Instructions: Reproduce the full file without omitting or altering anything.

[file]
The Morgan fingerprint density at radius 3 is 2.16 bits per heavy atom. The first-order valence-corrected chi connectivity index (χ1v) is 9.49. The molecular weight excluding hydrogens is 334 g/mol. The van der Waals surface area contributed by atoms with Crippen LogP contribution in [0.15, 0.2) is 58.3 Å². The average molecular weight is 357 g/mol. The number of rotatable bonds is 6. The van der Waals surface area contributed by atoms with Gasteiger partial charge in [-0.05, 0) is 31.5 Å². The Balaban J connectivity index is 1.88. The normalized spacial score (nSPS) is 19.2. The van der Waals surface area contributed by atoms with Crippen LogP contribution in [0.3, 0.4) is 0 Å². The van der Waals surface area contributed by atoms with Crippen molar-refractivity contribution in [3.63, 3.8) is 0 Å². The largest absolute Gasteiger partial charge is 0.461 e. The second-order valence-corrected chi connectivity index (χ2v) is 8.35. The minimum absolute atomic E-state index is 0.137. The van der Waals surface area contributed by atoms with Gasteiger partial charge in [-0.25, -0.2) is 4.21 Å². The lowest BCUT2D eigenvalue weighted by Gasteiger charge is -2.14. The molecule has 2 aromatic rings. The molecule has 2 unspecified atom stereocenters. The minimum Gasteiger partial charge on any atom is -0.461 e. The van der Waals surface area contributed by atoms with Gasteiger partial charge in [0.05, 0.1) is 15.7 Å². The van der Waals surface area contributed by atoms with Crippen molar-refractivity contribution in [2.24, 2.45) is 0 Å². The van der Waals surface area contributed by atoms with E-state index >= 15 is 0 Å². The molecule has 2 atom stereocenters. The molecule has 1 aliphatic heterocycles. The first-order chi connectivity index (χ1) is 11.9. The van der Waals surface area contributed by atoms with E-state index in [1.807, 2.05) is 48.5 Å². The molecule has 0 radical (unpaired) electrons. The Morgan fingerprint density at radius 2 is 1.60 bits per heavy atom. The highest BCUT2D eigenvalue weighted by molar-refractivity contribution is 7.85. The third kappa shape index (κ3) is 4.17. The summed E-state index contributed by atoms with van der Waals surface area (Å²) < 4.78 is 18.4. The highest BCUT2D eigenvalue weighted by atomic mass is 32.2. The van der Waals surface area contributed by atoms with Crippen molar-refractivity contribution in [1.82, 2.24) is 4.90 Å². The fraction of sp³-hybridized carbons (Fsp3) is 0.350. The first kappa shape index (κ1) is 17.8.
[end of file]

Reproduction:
The Morgan fingerprint density at radius 3 is 2.16 bits per heavy atom. The first-order valence-corrected chi connectivity index (χ1v) is 9.49. The molecular weight excluding hydrogens is 334 g/mol. The van der Waals surface area contributed by atoms with Crippen LogP contribution in [0.15, 0.2) is 58.3 Å². The average molecular weight is 357 g/mol. The number of rotatable bonds is 6. The van der Waals surface area contributed by atoms with Gasteiger partial charge in [-0.05, 0) is 31.5 Å². The Balaban J connectivity index is 1.88. The normalized spacial score (nSPS) is 19.2. The van der Waals surface area contributed by atoms with Crippen LogP contribution in [0.3, 0.4) is 0 Å². The van der Waals surface area contributed by atoms with Crippen molar-refractivity contribution in [3.63, 3.8) is 0 Å². The largest absolute Gasteiger partial charge is 0.461 e. The second-order valence-corrected chi connectivity index (χ2v) is 8.35. The minimum absolute atomic E-state index is 0.137. The van der Waals surface area contributed by atoms with Gasteiger partial charge in [-0.25, -0.2) is 4.21 Å². The lowest BCUT2D eigenvalue weighted by Gasteiger charge is -2.14. The molecule has 2 aromatic rings. The molecule has 2 unspecified atom stereocenters. The minimum Gasteiger partial charge on any atom is -0.461 e. The van der Waals surface area contributed by atoms with Gasteiger partial charge in [0.05, 0.1) is 15.7 Å². The van der Waals surface area contributed by atoms with Crippen molar-refractivity contribution in [2.24, 2.45) is 0 Å². The van der Waals surface area contributed by atoms with E-state index >= 15 is 0 Å². The molecule has 2 atom stereocenters. The molecule has 1 aliphatic heterocycles. The first-order chi connectivity index (χ1) is 11.9. The van der Waals surface area contributed by atoms with E-state index in [1.807, 2.05) is 48.5 Å². The molecule has 0 radical (unpaired) electrons. The Morgan fingerprint density at radius 2 is 1.60 bits per heavy atom. The highest BCUT2D eigenvalue weighted by molar-refractivity contribution is 7.85. The third kappa shape index (κ3) is 4.17. The summed E-state index contributed by atoms with van der Waals surface area (Å²) < 4.78 is 18.4. The highest BCUT2D eigenvalue weighted by atomic mass is 32.2. The van der Waals surface area contributed by atoms with Crippen molar-refractivity contribution in [1.82, 2.24) is 4.90 Å². The fraction of sp³-hybridized carbons (Fsp3) is 0.350. The first kappa shape index (κ1) is 17.8.